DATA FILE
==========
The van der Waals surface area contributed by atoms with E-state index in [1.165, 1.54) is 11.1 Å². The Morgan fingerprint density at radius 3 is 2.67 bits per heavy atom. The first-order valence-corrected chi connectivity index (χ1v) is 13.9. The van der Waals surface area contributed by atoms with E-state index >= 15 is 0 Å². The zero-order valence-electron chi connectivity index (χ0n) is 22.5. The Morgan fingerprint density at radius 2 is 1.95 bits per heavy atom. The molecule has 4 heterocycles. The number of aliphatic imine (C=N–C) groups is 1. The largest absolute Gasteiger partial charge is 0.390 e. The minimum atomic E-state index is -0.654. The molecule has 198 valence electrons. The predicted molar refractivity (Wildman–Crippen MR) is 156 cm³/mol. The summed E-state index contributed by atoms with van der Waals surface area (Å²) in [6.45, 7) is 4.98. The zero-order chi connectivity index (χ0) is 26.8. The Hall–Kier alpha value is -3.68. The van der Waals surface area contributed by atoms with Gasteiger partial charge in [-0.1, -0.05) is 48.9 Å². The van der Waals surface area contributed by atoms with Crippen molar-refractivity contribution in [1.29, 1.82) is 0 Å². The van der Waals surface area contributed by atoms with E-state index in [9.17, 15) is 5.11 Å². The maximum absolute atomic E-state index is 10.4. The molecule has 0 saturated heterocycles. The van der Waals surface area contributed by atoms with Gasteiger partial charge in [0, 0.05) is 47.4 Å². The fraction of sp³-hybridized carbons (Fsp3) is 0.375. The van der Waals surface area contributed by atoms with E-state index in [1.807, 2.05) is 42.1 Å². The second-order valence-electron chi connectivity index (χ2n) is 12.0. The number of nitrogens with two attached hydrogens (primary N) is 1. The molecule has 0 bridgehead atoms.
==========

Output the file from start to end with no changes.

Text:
The van der Waals surface area contributed by atoms with E-state index in [1.165, 1.54) is 11.1 Å². The Morgan fingerprint density at radius 3 is 2.67 bits per heavy atom. The first-order valence-corrected chi connectivity index (χ1v) is 13.9. The van der Waals surface area contributed by atoms with E-state index >= 15 is 0 Å². The zero-order valence-electron chi connectivity index (χ0n) is 22.5. The Morgan fingerprint density at radius 2 is 1.95 bits per heavy atom. The molecule has 4 heterocycles. The number of aliphatic imine (C=N–C) groups is 1. The largest absolute Gasteiger partial charge is 0.390 e. The minimum atomic E-state index is -0.654. The molecule has 198 valence electrons. The predicted molar refractivity (Wildman–Crippen MR) is 156 cm³/mol. The summed E-state index contributed by atoms with van der Waals surface area (Å²) in [6.45, 7) is 4.98. The zero-order chi connectivity index (χ0) is 26.8. The Hall–Kier alpha value is -3.68. The van der Waals surface area contributed by atoms with Gasteiger partial charge in [-0.1, -0.05) is 48.9 Å². The van der Waals surface area contributed by atoms with Crippen molar-refractivity contribution in [1.29, 1.82) is 0 Å². The van der Waals surface area contributed by atoms with E-state index in [9.17, 15) is 5.11 Å². The maximum absolute atomic E-state index is 10.4. The molecule has 0 saturated heterocycles. The van der Waals surface area contributed by atoms with Gasteiger partial charge in [0, 0.05) is 47.4 Å². The fraction of sp³-hybridized carbons (Fsp3) is 0.375. The van der Waals surface area contributed by atoms with E-state index in [1.807, 2.05) is 42.1 Å². The second-order valence-electron chi connectivity index (χ2n) is 12.0. The number of nitrogens with two attached hydrogens (primary N) is 1. The molecule has 0 bridgehead atoms.